This is another album full of soft, delicate, sincere, "2am songs" that just come out of the darkness and touch you. This is really my mode, musically. The whole album--one of the first concept albums--is meant to sound that way, dealing purposely with themes like lost love, loneliness, and depression. So I guess I can say I relate. And "In the Wee Small Hours of the Morning" is in my top 10 of Sinatra songs. The Nelson Riddle arrangements are so perfect, cradling Sinatra's vocals without overpowering them.

I also like that Sinatra conveys the emotions without sounding, you know, whiny about loss or sadness. It legitimizes the emotions themselves without marring them with outbursts or self-pity. That's kind of a big deal for me.

3. TIE: Ella and Louis (1956), Ella and Louis Again (1957), and Porgy and Bess (1957), Ella Fitzgerald & Louis Armstrong
I concede Roger's point that the first two albums do sort of run together, so I'm including them on the same entry. I could listen to all three of these albums together all day long. This is musical perfection to me; two great, distinctive vocalists, in such rapport with one another, and Armstrong's trumpet with Norman Granz' production (and, at least on the third album, Russell Garcia's lush orchestral arrangements)... I could just float away on these albums. A lot of the great standards they perform here are my favorite versions of these songs. They're special. I kind of wish they'd recorded nine more of these, but what they did do together is so special and wonderful, why wish for anything more?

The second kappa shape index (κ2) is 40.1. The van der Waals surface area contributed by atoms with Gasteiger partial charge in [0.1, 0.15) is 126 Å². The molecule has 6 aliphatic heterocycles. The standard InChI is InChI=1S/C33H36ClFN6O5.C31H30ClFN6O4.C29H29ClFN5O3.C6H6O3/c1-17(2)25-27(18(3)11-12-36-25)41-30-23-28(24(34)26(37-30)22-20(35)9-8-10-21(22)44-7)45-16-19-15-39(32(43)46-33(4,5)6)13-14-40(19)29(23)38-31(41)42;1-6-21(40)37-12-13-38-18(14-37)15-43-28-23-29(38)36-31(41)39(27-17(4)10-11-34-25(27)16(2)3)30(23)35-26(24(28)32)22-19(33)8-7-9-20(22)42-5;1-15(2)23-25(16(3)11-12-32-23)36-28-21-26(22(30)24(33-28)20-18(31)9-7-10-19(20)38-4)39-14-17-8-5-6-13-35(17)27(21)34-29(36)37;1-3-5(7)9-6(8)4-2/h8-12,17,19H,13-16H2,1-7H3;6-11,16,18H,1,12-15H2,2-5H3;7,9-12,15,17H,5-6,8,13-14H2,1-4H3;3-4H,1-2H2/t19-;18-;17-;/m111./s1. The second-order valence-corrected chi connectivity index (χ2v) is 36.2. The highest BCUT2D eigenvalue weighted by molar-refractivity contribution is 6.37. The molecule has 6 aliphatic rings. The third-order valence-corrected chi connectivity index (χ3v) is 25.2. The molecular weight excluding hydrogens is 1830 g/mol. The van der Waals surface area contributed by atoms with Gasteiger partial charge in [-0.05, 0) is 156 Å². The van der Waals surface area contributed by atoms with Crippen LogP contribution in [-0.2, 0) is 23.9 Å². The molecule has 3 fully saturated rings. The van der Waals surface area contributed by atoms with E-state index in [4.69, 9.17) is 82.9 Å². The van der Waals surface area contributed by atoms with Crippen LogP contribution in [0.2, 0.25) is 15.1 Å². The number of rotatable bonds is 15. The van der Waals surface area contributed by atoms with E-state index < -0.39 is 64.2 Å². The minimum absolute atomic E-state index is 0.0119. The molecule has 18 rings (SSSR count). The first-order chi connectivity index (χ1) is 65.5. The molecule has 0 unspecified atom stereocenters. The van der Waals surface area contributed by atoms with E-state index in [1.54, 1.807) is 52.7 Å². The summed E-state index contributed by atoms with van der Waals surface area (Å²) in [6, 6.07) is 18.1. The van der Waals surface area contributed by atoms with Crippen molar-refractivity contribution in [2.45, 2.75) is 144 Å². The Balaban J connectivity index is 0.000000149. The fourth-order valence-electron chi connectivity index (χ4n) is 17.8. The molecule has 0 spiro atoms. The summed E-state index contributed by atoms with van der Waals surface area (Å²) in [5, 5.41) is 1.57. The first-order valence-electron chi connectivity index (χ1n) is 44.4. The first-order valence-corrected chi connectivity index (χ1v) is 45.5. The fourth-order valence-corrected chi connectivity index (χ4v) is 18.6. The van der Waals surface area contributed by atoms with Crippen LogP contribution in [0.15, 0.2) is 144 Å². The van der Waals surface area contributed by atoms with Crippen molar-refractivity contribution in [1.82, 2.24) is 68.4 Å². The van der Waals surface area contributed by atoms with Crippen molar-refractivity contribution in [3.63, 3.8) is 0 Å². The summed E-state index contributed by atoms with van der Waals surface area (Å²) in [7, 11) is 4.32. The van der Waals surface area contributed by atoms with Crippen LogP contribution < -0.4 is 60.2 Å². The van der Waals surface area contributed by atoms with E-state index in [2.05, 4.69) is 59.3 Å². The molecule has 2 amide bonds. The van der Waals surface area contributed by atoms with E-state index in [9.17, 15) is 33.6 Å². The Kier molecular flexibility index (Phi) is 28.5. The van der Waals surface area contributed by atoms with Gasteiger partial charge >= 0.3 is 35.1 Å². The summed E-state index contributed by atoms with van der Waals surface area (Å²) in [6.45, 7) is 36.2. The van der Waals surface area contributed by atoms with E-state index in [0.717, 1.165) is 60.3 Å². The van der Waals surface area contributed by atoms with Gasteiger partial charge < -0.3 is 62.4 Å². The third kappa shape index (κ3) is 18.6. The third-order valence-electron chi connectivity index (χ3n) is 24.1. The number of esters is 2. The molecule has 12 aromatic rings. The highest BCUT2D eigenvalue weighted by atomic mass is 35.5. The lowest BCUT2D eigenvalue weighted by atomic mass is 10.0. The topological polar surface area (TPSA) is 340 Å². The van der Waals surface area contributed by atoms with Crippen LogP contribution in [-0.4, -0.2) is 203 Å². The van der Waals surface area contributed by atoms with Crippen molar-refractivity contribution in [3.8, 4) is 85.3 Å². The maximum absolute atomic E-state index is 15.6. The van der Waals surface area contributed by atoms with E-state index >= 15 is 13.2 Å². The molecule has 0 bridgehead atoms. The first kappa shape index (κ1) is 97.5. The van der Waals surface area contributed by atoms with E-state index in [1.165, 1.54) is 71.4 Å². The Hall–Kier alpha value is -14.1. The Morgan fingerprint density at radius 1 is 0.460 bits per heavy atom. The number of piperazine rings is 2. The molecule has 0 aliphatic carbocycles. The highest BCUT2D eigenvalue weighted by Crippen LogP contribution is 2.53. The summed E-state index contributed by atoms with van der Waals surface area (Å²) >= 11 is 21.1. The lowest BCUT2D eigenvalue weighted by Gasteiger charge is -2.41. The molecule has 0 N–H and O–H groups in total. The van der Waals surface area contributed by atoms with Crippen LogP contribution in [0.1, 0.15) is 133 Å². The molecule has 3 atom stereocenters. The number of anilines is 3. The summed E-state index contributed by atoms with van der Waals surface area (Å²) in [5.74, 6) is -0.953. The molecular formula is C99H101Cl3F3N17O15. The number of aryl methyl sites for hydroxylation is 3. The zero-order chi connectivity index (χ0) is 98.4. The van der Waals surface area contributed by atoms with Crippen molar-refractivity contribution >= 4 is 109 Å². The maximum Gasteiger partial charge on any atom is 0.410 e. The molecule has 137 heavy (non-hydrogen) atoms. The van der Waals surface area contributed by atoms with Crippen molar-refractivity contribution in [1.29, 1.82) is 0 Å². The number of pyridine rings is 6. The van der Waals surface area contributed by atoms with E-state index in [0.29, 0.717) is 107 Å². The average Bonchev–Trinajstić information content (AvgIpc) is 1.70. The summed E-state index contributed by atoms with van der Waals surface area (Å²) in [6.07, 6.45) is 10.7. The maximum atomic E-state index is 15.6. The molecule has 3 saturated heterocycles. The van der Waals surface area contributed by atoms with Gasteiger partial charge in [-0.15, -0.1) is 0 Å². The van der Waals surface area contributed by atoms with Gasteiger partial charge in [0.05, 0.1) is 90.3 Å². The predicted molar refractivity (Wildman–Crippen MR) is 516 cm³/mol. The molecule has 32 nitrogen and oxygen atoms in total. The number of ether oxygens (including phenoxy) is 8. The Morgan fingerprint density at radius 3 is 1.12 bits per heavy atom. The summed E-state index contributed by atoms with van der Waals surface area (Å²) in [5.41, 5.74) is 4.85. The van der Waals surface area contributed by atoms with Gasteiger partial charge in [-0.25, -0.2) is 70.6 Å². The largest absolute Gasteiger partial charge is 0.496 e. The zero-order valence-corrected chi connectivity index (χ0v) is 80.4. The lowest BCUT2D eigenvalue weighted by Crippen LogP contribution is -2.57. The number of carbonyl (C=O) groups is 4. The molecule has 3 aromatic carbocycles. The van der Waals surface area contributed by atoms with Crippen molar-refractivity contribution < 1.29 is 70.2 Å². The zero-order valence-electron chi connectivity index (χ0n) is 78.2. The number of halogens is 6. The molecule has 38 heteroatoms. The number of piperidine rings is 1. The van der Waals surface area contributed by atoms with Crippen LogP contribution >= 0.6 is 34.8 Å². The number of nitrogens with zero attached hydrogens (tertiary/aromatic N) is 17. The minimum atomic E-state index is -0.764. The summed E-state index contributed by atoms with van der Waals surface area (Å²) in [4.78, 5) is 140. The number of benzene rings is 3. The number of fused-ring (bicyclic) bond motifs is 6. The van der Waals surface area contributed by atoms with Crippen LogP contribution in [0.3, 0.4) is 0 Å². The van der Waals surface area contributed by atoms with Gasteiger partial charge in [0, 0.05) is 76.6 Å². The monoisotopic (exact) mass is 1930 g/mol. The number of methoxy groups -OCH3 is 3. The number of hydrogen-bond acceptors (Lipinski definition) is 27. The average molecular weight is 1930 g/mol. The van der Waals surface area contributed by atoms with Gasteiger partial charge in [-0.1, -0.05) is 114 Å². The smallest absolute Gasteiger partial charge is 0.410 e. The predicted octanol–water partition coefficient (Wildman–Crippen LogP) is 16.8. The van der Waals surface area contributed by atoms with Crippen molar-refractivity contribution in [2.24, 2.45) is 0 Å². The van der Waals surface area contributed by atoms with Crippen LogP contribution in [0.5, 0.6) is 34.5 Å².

2. TIE: Elvis' Christmas Album, Elvis Presley (1957), A Jolly Christmas from Frank Sinatra, Frank Sinatra (1957), and The Magic of Christmas, Nat King Cole (1960)
Obviously, my favorite music from this time period has a certain kind of softness, a certain kind of lushness, and a certain kind of emotional sincerity. If you've been paying even a little bit of attention to this blog over the years, you know that Christmas music is a big deal to me, so applying those characteristics to Christmas music is just heaven for me. I'm not a religious guy, but I sure do love the music sometimes. I would say that about 95% of my favorite Christmas music comes from the period between 1942 and 1967. And these three albums are albums I listen to every year and never get bored of.

The Elvis album has, of course, "Blue Christmas" and "Santa Bring My Baby (Back to Me)," but it also has probably my second favorite version of "Here Comes Santa Claus" and a beautiful rendition of "O Little Town of Bethlehem." The Sinatra album is wonderful from start to finish, with great arrangements from Gordon Jenkins that create a through-line that takes you on a sort of journey through an Americana Christmas. It also contains hands-down my favorite version of "The Christmas Waltz." And the Nat King Cole album, which is devastatingly gorgeous, has his recording of "O Holy Night," which is my single favorite Christmas song. Specifically this version. Despite the lack of his definitive version of "The Christmas Song" (from 1946), it's perfect.

1. Dave Digs Disney, The Dave Brubeck Quartet (1957)